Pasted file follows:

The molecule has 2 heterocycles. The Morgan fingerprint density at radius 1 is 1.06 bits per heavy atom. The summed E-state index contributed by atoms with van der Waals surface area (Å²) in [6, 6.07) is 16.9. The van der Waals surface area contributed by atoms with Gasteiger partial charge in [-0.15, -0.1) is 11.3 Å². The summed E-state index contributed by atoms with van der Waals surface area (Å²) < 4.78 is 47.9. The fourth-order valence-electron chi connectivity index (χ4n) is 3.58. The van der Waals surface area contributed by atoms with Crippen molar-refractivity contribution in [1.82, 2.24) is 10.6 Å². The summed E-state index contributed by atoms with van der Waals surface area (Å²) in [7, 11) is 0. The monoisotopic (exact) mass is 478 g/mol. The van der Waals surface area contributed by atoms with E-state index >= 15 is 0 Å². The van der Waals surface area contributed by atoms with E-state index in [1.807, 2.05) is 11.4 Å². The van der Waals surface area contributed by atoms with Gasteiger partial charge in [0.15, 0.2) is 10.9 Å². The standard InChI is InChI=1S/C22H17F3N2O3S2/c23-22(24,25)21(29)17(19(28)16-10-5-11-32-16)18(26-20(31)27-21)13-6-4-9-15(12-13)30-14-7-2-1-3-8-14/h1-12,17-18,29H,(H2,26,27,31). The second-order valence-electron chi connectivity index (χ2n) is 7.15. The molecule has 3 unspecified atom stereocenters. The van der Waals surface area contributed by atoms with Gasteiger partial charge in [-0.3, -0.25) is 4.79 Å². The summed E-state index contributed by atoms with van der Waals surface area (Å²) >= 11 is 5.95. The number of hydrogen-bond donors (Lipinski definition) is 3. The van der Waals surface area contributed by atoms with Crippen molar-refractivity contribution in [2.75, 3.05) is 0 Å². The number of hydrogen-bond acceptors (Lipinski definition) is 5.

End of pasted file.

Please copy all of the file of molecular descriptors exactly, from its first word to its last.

The molecule has 2 heterocycles. The Morgan fingerprint density at radius 1 is 1.06 bits per heavy atom. The summed E-state index contributed by atoms with van der Waals surface area (Å²) in [6, 6.07) is 16.9. The van der Waals surface area contributed by atoms with Gasteiger partial charge in [-0.15, -0.1) is 11.3 Å². The summed E-state index contributed by atoms with van der Waals surface area (Å²) < 4.78 is 47.9. The fourth-order valence-electron chi connectivity index (χ4n) is 3.58. The van der Waals surface area contributed by atoms with Crippen molar-refractivity contribution in [1.82, 2.24) is 10.6 Å². The summed E-state index contributed by atoms with van der Waals surface area (Å²) in [7, 11) is 0. The monoisotopic (exact) mass is 478 g/mol. The van der Waals surface area contributed by atoms with E-state index >= 15 is 0 Å². The van der Waals surface area contributed by atoms with E-state index in [1.807, 2.05) is 11.4 Å². The van der Waals surface area contributed by atoms with Gasteiger partial charge in [0.15, 0.2) is 10.9 Å². The standard InChI is InChI=1S/C22H17F3N2O3S2/c23-22(24,25)21(29)17(19(28)16-10-5-11-32-16)18(26-20(31)27-21)13-6-4-9-15(12-13)30-14-7-2-1-3-8-14/h1-12,17-18,29H,(H2,26,27,31). The second-order valence-electron chi connectivity index (χ2n) is 7.15. The molecule has 3 unspecified atom stereocenters. The van der Waals surface area contributed by atoms with Gasteiger partial charge in [-0.3, -0.25) is 4.79 Å². The summed E-state index contributed by atoms with van der Waals surface area (Å²) >= 11 is 5.95. The number of hydrogen-bond donors (Lipinski definition) is 3. The van der Waals surface area contributed by atoms with Crippen molar-refractivity contribution in [2.75, 3.05) is 0 Å². The number of hydrogen-bond acceptors (Lipinski definition) is 5.